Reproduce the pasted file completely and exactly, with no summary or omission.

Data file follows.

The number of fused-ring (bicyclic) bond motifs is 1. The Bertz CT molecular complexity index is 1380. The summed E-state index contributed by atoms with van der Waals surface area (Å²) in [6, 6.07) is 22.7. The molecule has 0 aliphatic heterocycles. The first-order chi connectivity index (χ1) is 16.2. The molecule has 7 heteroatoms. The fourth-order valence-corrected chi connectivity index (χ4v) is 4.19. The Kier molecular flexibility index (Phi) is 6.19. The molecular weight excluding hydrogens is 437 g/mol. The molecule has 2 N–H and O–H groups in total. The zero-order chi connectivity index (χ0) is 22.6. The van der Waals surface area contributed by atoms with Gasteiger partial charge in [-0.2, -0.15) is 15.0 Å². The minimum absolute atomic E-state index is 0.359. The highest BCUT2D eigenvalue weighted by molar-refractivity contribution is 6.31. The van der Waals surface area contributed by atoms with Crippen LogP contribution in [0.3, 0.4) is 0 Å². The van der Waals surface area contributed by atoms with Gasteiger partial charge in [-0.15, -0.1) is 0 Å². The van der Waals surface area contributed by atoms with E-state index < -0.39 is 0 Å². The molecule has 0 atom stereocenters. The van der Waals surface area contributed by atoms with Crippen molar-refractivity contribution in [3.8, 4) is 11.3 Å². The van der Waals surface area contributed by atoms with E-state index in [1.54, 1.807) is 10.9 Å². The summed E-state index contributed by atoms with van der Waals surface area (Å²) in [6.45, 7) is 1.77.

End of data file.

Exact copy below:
The number of fused-ring (bicyclic) bond motifs is 1. The Bertz CT molecular complexity index is 1380. The summed E-state index contributed by atoms with van der Waals surface area (Å²) in [6, 6.07) is 22.7. The molecule has 0 aliphatic heterocycles. The first-order chi connectivity index (χ1) is 16.2. The molecule has 7 heteroatoms. The fourth-order valence-corrected chi connectivity index (χ4v) is 4.19. The Kier molecular flexibility index (Phi) is 6.19. The molecular weight excluding hydrogens is 437 g/mol. The molecule has 2 N–H and O–H groups in total. The zero-order chi connectivity index (χ0) is 22.6. The van der Waals surface area contributed by atoms with Gasteiger partial charge in [-0.2, -0.15) is 15.0 Å². The minimum absolute atomic E-state index is 0.359. The highest BCUT2D eigenvalue weighted by molar-refractivity contribution is 6.31. The van der Waals surface area contributed by atoms with Crippen LogP contribution in [0.3, 0.4) is 0 Å². The van der Waals surface area contributed by atoms with Gasteiger partial charge in [-0.15, -0.1) is 0 Å². The van der Waals surface area contributed by atoms with E-state index < -0.39 is 0 Å². The molecule has 0 atom stereocenters. The van der Waals surface area contributed by atoms with Crippen molar-refractivity contribution in [3.8, 4) is 11.3 Å². The van der Waals surface area contributed by atoms with E-state index in [1.54, 1.807) is 10.9 Å². The summed E-state index contributed by atoms with van der Waals surface area (Å²) in [6.45, 7) is 1.77.